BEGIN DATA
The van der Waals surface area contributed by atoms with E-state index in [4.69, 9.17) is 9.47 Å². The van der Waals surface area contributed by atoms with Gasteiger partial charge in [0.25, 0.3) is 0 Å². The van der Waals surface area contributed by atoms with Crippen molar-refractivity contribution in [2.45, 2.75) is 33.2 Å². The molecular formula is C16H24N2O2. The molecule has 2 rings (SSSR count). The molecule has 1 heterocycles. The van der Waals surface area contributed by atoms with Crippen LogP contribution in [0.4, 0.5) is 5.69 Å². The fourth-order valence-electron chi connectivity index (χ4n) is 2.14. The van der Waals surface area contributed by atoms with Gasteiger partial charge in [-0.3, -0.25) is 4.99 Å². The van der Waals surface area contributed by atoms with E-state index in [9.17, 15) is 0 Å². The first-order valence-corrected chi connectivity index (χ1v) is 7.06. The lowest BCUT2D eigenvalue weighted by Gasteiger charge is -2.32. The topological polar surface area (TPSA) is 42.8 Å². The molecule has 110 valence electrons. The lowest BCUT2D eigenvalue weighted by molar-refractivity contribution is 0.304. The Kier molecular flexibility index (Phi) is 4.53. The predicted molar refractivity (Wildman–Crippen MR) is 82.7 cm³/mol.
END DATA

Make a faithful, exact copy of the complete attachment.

The van der Waals surface area contributed by atoms with E-state index in [4.69, 9.17) is 9.47 Å². The van der Waals surface area contributed by atoms with Gasteiger partial charge in [0.25, 0.3) is 0 Å². The van der Waals surface area contributed by atoms with Crippen molar-refractivity contribution in [2.45, 2.75) is 33.2 Å². The molecular formula is C16H24N2O2. The molecule has 2 rings (SSSR count). The molecule has 1 heterocycles. The van der Waals surface area contributed by atoms with Crippen LogP contribution in [0.4, 0.5) is 5.69 Å². The fourth-order valence-electron chi connectivity index (χ4n) is 2.14. The van der Waals surface area contributed by atoms with Gasteiger partial charge in [-0.3, -0.25) is 4.99 Å². The van der Waals surface area contributed by atoms with E-state index in [9.17, 15) is 0 Å². The first-order valence-corrected chi connectivity index (χ1v) is 7.06. The lowest BCUT2D eigenvalue weighted by Gasteiger charge is -2.32. The topological polar surface area (TPSA) is 42.8 Å². The molecule has 110 valence electrons. The lowest BCUT2D eigenvalue weighted by molar-refractivity contribution is 0.304. The Kier molecular flexibility index (Phi) is 4.53. The predicted molar refractivity (Wildman–Crippen MR) is 82.7 cm³/mol.